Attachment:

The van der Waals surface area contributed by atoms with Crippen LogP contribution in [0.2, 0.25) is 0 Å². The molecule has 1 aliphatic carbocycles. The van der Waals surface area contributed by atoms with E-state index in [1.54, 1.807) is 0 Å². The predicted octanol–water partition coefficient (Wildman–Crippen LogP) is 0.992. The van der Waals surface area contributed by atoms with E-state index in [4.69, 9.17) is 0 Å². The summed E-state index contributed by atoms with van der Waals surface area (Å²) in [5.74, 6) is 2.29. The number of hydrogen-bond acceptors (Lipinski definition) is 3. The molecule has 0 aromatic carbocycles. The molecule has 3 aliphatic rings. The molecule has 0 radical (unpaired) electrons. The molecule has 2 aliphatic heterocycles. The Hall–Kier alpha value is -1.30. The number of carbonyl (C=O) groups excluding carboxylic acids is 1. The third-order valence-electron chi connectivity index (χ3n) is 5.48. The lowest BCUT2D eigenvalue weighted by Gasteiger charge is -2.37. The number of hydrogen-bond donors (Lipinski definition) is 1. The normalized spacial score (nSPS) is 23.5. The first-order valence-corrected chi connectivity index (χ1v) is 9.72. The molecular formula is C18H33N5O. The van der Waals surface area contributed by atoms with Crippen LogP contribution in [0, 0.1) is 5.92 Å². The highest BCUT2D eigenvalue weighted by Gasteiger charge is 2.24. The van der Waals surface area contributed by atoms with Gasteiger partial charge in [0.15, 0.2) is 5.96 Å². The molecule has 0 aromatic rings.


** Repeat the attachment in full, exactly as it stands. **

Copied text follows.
The van der Waals surface area contributed by atoms with Crippen LogP contribution in [0.2, 0.25) is 0 Å². The molecule has 1 aliphatic carbocycles. The van der Waals surface area contributed by atoms with E-state index in [1.54, 1.807) is 0 Å². The predicted octanol–water partition coefficient (Wildman–Crippen LogP) is 0.992. The van der Waals surface area contributed by atoms with E-state index in [4.69, 9.17) is 0 Å². The summed E-state index contributed by atoms with van der Waals surface area (Å²) in [5.74, 6) is 2.29. The number of hydrogen-bond acceptors (Lipinski definition) is 3. The molecule has 0 aromatic carbocycles. The molecule has 3 aliphatic rings. The molecule has 0 radical (unpaired) electrons. The molecule has 2 aliphatic heterocycles. The Hall–Kier alpha value is -1.30. The number of carbonyl (C=O) groups excluding carboxylic acids is 1. The third-order valence-electron chi connectivity index (χ3n) is 5.48. The lowest BCUT2D eigenvalue weighted by Gasteiger charge is -2.37. The number of hydrogen-bond donors (Lipinski definition) is 1. The normalized spacial score (nSPS) is 23.5. The first-order valence-corrected chi connectivity index (χ1v) is 9.72. The molecular formula is C18H33N5O. The van der Waals surface area contributed by atoms with Crippen LogP contribution in [0, 0.1) is 5.92 Å². The highest BCUT2D eigenvalue weighted by Gasteiger charge is 2.24. The van der Waals surface area contributed by atoms with Gasteiger partial charge in [0.15, 0.2) is 5.96 Å². The molecule has 0 aromatic rings.